Meat Beat Manifesto

Meat Beat Manifesto



For anyone versed in industrial experimentation, modern breaks or pioneering electronica, Meat Beat Manifesto needs little by way of introduction. For everyone else, the bite-size biography is this: Jack Dangers, a.k.a. MBM, has spent over a decade pushing the envelope when it comes to breakbeats, making his mark not only with his sample-laden original productions but also through the resculpting of Depeche Mode, Nine Inch Nails and David Bowie tracks. R.U.O.K? is the first full-length outing for Dangers since 1998’s Actual Sounds + Voices, and his seventh album release.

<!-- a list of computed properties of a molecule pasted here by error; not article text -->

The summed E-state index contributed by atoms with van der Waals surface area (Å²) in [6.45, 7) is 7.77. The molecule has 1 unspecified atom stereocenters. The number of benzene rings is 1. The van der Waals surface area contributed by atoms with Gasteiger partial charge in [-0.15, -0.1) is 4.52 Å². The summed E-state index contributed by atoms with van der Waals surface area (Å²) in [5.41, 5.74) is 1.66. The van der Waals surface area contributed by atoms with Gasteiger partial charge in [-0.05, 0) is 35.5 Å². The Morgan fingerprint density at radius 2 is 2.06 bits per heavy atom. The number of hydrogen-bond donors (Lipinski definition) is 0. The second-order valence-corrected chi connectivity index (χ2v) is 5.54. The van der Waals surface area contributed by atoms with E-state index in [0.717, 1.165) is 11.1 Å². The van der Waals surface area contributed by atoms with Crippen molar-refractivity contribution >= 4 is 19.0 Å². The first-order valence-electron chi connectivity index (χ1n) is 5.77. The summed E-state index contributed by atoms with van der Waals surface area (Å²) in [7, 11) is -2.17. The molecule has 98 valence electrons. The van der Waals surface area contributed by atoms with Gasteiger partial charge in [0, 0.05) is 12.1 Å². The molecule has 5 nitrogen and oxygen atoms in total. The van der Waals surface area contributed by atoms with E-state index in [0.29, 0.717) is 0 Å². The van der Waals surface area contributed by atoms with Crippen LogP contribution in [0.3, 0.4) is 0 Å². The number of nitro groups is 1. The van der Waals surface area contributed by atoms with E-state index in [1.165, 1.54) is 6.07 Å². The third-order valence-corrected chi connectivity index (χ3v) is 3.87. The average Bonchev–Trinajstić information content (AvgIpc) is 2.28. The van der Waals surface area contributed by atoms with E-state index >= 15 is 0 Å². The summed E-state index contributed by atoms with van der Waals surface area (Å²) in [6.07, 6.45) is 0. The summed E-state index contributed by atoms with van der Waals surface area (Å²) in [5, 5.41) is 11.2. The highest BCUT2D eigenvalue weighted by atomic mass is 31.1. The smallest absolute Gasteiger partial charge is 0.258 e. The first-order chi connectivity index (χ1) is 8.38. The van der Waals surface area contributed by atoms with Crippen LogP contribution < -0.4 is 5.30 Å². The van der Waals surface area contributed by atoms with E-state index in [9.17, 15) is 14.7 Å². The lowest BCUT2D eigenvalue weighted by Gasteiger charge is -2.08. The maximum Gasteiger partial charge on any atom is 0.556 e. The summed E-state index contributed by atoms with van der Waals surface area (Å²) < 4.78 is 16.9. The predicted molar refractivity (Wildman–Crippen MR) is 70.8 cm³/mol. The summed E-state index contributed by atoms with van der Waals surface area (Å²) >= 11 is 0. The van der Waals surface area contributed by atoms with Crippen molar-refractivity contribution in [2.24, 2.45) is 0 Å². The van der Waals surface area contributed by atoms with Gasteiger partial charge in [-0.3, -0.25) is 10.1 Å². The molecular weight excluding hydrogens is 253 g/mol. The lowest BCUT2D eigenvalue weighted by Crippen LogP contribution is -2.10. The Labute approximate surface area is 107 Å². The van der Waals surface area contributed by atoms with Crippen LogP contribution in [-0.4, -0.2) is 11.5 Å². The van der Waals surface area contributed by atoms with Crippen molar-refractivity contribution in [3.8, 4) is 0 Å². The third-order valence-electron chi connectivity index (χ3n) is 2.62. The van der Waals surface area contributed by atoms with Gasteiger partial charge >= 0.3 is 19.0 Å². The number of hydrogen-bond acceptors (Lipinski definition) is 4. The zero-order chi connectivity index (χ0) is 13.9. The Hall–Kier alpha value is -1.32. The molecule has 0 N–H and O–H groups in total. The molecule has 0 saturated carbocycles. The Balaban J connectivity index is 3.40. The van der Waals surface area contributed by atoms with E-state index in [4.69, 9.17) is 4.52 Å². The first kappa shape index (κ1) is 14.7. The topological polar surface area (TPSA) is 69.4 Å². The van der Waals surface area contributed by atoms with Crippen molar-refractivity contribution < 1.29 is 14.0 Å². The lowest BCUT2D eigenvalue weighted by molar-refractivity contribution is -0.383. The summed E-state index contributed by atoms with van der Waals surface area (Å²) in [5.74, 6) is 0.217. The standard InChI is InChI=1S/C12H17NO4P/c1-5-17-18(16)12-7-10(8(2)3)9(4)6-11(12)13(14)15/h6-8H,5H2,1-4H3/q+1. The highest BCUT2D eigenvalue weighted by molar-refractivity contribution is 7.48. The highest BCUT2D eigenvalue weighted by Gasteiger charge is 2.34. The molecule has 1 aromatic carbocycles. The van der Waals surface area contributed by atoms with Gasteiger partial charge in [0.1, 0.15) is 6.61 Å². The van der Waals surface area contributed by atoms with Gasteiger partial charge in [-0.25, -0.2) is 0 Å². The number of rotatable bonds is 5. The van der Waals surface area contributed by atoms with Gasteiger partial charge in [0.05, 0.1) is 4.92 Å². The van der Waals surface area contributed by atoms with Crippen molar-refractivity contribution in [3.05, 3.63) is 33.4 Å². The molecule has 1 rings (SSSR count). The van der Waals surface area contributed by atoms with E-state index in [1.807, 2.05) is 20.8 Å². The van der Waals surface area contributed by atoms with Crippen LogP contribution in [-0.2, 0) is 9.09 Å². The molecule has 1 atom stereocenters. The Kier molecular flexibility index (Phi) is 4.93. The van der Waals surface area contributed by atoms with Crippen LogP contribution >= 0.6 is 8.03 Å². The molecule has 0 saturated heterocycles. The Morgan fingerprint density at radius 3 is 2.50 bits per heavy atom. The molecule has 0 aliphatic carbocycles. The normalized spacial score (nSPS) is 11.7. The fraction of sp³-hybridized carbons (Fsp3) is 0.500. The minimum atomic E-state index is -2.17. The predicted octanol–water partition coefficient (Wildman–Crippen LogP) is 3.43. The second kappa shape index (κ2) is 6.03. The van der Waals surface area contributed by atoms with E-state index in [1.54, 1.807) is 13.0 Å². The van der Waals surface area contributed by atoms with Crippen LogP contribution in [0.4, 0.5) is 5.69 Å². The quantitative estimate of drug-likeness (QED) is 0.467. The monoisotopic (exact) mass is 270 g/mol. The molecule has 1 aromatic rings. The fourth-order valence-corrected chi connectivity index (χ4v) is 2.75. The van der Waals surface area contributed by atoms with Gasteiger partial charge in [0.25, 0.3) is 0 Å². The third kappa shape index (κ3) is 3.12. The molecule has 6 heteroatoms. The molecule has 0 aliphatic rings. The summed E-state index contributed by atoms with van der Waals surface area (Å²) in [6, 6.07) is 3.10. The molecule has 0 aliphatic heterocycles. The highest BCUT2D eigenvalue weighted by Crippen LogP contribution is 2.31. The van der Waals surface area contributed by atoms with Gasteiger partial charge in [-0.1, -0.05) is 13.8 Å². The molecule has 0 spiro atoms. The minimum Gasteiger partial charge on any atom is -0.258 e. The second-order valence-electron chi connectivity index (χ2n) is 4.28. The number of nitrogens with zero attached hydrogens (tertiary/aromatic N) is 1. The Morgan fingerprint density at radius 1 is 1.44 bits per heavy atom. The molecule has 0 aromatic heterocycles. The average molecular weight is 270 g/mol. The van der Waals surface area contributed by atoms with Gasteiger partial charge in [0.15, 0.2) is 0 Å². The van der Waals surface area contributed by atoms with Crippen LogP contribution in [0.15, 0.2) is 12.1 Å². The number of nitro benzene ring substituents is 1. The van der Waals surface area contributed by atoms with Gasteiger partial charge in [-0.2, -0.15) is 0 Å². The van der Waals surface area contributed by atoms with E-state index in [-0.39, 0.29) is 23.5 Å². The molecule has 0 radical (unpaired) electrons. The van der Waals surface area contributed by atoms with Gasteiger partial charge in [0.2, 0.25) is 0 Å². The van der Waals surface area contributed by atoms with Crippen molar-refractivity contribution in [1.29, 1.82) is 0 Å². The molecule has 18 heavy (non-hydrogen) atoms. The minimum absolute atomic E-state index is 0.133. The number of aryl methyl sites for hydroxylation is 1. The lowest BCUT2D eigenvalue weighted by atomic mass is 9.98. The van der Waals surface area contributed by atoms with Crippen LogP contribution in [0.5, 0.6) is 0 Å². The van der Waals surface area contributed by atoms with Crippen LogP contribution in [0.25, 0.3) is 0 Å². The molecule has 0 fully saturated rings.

Minimalism is the name of the game here; a conscious decision for Dangers, who says he cut back on the use of rhythm samples considerably for this record. Uncluttered beats sit alongside synth bleeps, instrumental snippets and spoken word samples, gently wrapped up in eerie production. There’s a detachment, a coldness, to the processing and mixing on R.U.O.K? that makes listening to it feel a little disconcerting. The precision with which the music unfolds gives it a sense of purpose, though — the admirable technical details possess a distinctly mathematical quality.

Despite the “back to basics” ethos, Dangers doesn’t inject very much humanism into R.U.O.K? at all. I suspect this was intentional, although moments of greater emotional color might have turned what is an exemplary post-breaks exploration by a master into something brilliant.

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